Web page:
Amon Honored as Hispanic Engineer of the Year
Cristina H. Amon, the Raymond J. Lane Distinguished Professor of Mechanical Engineering, has won the prestigious Hispanic Engineer of the Year Award in Education.
Amon, who is also director of the Institute for Complex Engineered Systems (ICES), was selected for the award because of her outstanding contributions to developing great science and engineering programs and being a role model for tomorrow's leaders. The award was presented by the Hispanic Engineer National Achievement Awards Corp., which seeks to document Hispanic excellence nationwide in science, engineering and technology.
"This recognition is extremely meaningful to me because it allows me to become a stronger role model for our Hispanic students at Carnegie Mellon and for the Hispanic community," said Amon, who is known for creatively incorporating computer methods in her mechanical engineering classes.
She has also developed multidisciplinary design courses for both undergraduate and graduate students to help them experience the pressures of the commercial marketplace. In addition, she is the architect of the Engineering Your Future program for Pittsburgh-area middle and high school students interested in engineering careers.
Amon's research pioneered the development of Computational Fluid Dynamics (CFD) for formulating and solving thermal design problems in the areas of portable electronics like laptop computers. Her research team is also studying applications to develop micro fuel cells for powering sensors.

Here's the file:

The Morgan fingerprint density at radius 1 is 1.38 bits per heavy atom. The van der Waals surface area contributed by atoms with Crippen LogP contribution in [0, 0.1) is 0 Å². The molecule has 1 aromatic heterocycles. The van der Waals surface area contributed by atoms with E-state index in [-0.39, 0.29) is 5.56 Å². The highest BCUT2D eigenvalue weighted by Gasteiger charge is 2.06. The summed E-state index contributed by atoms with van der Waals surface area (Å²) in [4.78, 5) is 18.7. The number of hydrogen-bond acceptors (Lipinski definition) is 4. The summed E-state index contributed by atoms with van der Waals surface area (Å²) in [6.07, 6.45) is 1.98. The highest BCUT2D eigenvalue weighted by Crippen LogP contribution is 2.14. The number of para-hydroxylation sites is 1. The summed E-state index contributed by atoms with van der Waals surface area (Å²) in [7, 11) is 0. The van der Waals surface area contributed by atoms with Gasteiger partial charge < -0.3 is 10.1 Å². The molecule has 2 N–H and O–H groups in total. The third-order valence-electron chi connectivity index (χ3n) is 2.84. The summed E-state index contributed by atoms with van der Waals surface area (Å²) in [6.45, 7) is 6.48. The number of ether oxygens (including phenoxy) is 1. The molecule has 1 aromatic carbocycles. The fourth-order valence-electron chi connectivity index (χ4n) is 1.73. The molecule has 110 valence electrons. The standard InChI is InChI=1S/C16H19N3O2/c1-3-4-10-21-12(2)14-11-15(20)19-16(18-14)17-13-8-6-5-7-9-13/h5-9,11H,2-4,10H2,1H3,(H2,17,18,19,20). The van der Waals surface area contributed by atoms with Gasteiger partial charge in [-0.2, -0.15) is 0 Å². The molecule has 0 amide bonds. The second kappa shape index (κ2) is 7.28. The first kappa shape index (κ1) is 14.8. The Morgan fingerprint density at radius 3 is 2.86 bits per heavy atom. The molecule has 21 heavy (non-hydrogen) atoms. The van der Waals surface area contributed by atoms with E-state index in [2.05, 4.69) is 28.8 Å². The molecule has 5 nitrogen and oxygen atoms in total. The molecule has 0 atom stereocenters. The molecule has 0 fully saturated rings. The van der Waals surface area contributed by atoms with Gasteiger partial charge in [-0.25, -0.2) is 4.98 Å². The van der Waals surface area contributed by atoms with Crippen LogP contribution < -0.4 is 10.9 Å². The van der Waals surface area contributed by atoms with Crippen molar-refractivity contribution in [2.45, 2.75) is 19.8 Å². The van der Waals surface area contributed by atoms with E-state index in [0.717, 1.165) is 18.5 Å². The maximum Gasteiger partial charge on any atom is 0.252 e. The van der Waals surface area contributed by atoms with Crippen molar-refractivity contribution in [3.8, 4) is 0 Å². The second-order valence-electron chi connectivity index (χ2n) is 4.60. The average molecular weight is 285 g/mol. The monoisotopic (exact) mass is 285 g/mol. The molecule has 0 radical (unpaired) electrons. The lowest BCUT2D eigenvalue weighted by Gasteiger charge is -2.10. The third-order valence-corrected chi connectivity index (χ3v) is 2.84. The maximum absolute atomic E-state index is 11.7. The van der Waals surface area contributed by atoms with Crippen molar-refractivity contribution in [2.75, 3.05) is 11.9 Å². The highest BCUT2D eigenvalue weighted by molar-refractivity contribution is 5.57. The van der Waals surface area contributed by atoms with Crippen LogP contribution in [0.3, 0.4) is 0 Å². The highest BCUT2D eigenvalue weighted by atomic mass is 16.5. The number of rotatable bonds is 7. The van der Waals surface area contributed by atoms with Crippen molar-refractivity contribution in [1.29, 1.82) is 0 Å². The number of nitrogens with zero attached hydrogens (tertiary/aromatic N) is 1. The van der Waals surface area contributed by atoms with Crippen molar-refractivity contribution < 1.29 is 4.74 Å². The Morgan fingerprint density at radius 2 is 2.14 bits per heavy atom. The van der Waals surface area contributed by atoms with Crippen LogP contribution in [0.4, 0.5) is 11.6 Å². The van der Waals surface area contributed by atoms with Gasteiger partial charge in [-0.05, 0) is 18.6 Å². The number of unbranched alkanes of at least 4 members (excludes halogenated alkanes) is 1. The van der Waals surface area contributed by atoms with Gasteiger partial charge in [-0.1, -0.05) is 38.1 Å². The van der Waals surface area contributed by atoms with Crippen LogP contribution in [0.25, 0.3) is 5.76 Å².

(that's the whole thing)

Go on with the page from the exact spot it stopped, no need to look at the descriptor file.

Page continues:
Since she became director of ICES in 1999, the multidisciplinary research institute has seen its annual research expenditures increase from $6.2 million to $11.5 million. ICES was formed in 1997 to provide an interface between multidisciplinary research teams and industry.
Amon is a fellow of the Society of Mechanical Engineers, a senior member of the Society of Women Engineers and co-chair of the Faculty Issues Committee of Carnegie Mellon's Diversity Advisory Council.
She has won numerous awards, including the George Westinghouse Award for outstanding contributions to the advancement of engineering education, and the Ralph Coats Roe Award for outstanding contributions to the engineering profession from the American Society of Engineering Education. She is the author of more than 150 papers, covering her own personal mechanical engineering research as well as best practices for educating the next generation of engineers.